After the Complaints released the driving CD singles, “Trade Up,” and the Chris Lord-Alge produced “South Side Suicide,” they bring the angst down a few notches for this release, Talk to Me, an exquisitely packaged and beautifully crafted collection of eight compositions along with a reworking of the first track, “The View.”    And it is a perfect way to open and close the disc, both renditions subtle and commanding, it’s the kind of melody and lyric that Fleetwood Mac, Bruce Springsteen, and the Eagles would certainly wish they came up with. Dean Petrella – vocalist, guitarist, keyboard player, wrote the majority of the words (except “Mountains” which the liners note was written and performed by The Complaints and Adam Go.)   “The View” opens and closes the disc though it metamorphoses into two different perspectives a la George Harrison’s “Isn’t it a Pity” on All Things Must Pass, a light poppy venture to begin the journey, a darker quasi-dance mix to bring this very strong album to its conclusion.  Play both “View” renditions back to back and it is most revealing.
Co-produced by the band and legendary engineer Phil Greene (Buddy Guy, John Cafferty/Beaver Brown, New Kids on the Block – as well as guitarist with the vastly underrated Swallow on Warner Brothers) the album is balanced and compelling.  “Hanging Out” is one of four songs (of the 9 tracks) that hit the 3:52 mark, time-wise, most of the material clocking in around 2:40 – 3:20, short and sweet and making the point.    It’s an easy going dissertation, at least by pop standards, with the next track, “Atlas (Carry You)” a minute shorter.   Both tracks – “Hanging Out” and “Atlas” Triple-A rock with authority.   And has it been 17-18 years since the Complaints released the Fear disc, with Criminal Mind in 2002?  This veteran group just grows stronger through the years like fine wine and this recording has real staying power throughout.
“Wouldn’t Change A Thing,” track five, has all the markings of a radio-friendly composition with the potential to be memorable.  “Talk To Me,” which precedes it, also has that captivating mood.  Phil Greene and the Complaints smartly combine their talents to create something very special.  Each tune has its own identity, and the sequencing is perfect as the listener is taken on a journey.  From  “Breathe,” not the Pink Floyd song, to “Home,” drop the needle/sequence button anywhere and there’s something entertaining and thought-provoking within.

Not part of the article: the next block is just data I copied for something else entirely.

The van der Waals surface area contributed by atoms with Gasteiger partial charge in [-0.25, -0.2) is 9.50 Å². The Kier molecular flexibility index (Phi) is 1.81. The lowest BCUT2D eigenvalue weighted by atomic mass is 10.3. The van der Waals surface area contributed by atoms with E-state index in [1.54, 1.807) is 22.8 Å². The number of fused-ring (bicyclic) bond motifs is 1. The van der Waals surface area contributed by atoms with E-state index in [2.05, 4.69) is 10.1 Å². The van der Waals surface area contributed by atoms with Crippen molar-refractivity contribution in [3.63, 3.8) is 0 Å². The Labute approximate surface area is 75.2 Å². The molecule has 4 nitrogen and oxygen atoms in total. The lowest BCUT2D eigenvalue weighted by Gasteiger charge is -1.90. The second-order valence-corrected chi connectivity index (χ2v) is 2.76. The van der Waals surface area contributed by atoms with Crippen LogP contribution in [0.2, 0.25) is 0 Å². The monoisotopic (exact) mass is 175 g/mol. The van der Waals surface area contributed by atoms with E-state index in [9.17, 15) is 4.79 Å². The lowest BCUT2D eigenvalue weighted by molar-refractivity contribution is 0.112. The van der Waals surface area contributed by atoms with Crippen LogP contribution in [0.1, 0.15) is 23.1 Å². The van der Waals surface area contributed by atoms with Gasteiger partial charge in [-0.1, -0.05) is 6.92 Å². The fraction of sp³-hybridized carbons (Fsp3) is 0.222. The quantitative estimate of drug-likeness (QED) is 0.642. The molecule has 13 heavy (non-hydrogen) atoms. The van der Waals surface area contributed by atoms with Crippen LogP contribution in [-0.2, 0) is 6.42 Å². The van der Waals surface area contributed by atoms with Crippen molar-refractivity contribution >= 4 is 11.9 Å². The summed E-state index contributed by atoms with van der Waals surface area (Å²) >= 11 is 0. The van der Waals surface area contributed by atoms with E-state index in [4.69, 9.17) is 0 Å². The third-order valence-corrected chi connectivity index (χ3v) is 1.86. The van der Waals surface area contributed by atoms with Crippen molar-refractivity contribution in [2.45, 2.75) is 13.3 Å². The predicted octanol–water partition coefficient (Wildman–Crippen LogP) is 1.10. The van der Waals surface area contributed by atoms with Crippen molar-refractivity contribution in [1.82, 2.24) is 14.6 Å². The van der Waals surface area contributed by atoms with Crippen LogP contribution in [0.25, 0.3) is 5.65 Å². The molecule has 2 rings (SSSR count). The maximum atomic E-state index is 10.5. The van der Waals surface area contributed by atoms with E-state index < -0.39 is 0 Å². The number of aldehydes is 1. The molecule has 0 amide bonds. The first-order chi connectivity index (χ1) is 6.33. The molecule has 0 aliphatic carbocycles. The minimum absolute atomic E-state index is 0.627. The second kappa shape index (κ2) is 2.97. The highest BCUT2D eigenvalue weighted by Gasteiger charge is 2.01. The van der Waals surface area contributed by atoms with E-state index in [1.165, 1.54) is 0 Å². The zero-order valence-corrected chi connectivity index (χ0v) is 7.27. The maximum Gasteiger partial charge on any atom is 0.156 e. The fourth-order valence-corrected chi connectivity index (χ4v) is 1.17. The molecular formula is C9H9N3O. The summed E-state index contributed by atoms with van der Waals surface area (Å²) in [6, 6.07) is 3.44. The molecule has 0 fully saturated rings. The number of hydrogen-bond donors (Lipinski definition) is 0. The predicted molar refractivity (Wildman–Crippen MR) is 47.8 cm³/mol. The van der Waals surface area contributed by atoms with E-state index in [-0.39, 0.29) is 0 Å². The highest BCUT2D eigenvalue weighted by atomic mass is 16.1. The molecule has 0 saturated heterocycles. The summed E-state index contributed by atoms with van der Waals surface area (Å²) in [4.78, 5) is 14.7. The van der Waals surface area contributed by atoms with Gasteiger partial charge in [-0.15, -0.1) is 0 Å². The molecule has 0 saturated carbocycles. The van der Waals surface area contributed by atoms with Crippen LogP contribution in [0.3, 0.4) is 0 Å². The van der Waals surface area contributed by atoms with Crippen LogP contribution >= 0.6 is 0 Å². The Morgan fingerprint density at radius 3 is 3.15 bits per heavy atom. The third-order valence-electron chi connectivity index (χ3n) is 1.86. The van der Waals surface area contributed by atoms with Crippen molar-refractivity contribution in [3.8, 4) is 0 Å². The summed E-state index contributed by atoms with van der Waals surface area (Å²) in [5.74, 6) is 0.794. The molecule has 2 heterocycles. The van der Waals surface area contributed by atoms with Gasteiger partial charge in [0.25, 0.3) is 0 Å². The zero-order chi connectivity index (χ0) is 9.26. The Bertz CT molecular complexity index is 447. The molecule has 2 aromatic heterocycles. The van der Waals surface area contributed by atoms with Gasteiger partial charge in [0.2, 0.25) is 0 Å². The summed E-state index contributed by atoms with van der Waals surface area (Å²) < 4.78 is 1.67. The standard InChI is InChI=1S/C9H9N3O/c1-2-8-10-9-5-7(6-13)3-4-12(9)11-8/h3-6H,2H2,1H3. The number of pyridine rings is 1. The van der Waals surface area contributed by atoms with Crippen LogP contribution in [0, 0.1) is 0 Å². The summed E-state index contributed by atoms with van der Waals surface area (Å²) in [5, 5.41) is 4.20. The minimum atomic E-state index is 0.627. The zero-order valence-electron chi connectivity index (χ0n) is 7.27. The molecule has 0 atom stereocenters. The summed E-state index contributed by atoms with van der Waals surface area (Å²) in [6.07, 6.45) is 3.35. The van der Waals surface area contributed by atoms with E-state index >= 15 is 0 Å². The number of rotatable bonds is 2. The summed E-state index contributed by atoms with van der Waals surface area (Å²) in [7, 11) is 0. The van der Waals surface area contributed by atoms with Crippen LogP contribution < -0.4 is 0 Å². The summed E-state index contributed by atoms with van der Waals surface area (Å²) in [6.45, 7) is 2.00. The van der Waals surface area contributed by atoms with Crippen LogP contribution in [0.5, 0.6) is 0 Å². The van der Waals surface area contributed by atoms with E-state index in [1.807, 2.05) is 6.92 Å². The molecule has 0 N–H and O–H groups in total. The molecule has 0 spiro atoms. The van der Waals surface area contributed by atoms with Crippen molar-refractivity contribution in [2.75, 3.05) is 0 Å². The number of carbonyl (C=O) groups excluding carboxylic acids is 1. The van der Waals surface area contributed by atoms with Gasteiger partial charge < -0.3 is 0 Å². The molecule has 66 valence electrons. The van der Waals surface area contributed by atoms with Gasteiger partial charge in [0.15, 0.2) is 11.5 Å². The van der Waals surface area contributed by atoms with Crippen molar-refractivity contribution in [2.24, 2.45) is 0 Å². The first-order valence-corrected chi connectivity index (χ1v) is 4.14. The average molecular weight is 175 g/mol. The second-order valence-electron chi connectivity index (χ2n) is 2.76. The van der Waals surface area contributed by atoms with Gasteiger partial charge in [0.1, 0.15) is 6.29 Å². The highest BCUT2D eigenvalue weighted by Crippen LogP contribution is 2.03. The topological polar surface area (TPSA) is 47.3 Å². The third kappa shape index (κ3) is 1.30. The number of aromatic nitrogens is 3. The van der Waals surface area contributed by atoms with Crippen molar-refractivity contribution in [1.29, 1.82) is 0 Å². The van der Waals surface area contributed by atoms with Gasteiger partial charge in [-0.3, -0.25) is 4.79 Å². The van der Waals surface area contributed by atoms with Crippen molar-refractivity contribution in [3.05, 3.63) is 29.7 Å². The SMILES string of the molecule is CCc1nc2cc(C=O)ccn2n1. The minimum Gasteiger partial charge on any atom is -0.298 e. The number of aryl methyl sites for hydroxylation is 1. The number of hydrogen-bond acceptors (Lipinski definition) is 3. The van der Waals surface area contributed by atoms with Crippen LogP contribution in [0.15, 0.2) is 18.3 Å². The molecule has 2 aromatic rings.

Chris Cruz on bass and vocals, Anthony Marotti on drums/vocals and Dean Petrella are The Complaints.    Add “Trade Up” and “Southside Suicide” to this disc as bonus tracks and you have an amazing set of recordings.

39)Thee Fightin' Fish

With menacing opening guitar throbs on “The Creeper” (not the famous punk song by Boston’s Unnatural Axe, another creeper!) Thee Fightin’ Fish enter the ring with gloves off. If you like early New York Dolls barreling all-out assault which begins with lyrical admonitions while adding smart, tight musical attitudes at the start, middle and finish of each blitzing tune, this well-recorded quartet of selections will fit the bill. Track 4, “You’ll Get Yours” is probably my favorite with liberal use of the “f” word and George Kondylis drumbeats rocking along with Bob Roos’ incessant guitar. Andy Excuse is on vocals, Matt Robinson on bass and on “Lost My Job” and “Don’t Make Me Suffer” they provide a unified front. Great stuff that you can sample on Reverb Nation dot com / Theefightinfish with no g after “fightin.”
The Creeper
Lost My Job
Don’t Make Me Suffer
You’ll Get Yours
* Andy Excuse – Vocals
* Matt Robinson – Bass
* George Kondylis – Drums
* Bob Roos – Guitar